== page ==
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PUEO } Asio flammeus sandwichensis

RANGE: Hawaii

STATUS: The pueo is listed as Endangered on Oahu; NatureServe dubs this owl’s subspecies imperiled.

THREATS: Habitat loss, predation by introduced mammals, next destruction, light pollution, vehicle collisions, environmental contaminants, hunting

Also known as the Hawaiian short-eared owl, the pueo is found on all the Main Hawaiian Islands from sea level to 8,000 feet in a variety of habitats, from wet and dry forests to grasslands and even urban areas. Unlike most owls, pueo sleep at night and are active during the day, when they’re often seen hovering or soaring over open areas on the hunt for rodents and other small animals. Males perform arial displays known as “sky dancing” for prospective mates, though little is known about the bird’s breeding biology. Pueo appear to be somewhat resistant to the avian malaria that’s decimated many other native Hawaiian birds, but they’ve recently begun suffering from a mysterious ailment called “sick owl syndrome,” which has caused large numbers of pueo to walk dazedly onto roads, where they’re hit by cars. Scientists speculate that the syndrome might be caused by pesticide toxicity or seizure-like confusion due to light pollution.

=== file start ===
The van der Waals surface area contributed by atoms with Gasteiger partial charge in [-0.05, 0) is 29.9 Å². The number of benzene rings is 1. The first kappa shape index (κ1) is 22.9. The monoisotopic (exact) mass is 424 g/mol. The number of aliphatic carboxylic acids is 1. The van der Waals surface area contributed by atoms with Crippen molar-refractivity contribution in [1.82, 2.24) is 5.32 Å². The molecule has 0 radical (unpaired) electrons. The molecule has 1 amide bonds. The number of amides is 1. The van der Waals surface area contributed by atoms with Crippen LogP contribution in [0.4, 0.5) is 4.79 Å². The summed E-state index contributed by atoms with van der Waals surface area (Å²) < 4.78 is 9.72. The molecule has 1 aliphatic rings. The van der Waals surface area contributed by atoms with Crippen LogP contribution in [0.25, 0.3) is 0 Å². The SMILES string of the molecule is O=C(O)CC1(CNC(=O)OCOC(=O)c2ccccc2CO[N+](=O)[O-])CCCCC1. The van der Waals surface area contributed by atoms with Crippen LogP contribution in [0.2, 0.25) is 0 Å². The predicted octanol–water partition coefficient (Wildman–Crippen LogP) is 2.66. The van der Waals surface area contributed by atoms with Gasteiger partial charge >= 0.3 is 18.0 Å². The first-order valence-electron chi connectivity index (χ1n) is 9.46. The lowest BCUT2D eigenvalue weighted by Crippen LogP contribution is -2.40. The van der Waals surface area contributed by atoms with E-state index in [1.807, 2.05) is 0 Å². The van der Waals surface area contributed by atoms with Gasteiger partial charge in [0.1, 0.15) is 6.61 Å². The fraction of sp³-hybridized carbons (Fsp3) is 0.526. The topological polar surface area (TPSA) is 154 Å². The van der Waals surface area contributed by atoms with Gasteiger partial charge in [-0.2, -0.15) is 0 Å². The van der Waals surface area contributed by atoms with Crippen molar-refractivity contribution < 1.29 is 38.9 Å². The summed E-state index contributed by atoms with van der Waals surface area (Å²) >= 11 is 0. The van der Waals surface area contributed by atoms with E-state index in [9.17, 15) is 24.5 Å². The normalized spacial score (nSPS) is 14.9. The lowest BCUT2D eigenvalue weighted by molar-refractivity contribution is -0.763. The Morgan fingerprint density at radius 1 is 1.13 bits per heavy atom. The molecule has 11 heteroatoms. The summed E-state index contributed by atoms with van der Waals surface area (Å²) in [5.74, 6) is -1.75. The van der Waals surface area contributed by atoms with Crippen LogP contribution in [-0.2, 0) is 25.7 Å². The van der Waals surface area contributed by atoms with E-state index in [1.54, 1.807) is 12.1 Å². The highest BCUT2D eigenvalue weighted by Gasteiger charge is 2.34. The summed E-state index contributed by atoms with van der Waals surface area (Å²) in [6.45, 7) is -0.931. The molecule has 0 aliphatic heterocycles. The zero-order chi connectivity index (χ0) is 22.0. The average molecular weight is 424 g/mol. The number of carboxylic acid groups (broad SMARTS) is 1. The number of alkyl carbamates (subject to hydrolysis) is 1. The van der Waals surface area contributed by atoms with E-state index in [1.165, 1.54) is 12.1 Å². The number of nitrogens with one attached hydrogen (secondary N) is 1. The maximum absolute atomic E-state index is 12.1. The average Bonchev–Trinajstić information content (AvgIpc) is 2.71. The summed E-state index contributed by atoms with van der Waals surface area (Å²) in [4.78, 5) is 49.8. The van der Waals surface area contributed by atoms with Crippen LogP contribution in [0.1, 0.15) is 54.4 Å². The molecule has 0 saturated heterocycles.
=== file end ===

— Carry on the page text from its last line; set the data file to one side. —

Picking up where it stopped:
Photo courtesy Wikimedia Commons, Forest and Karen Starr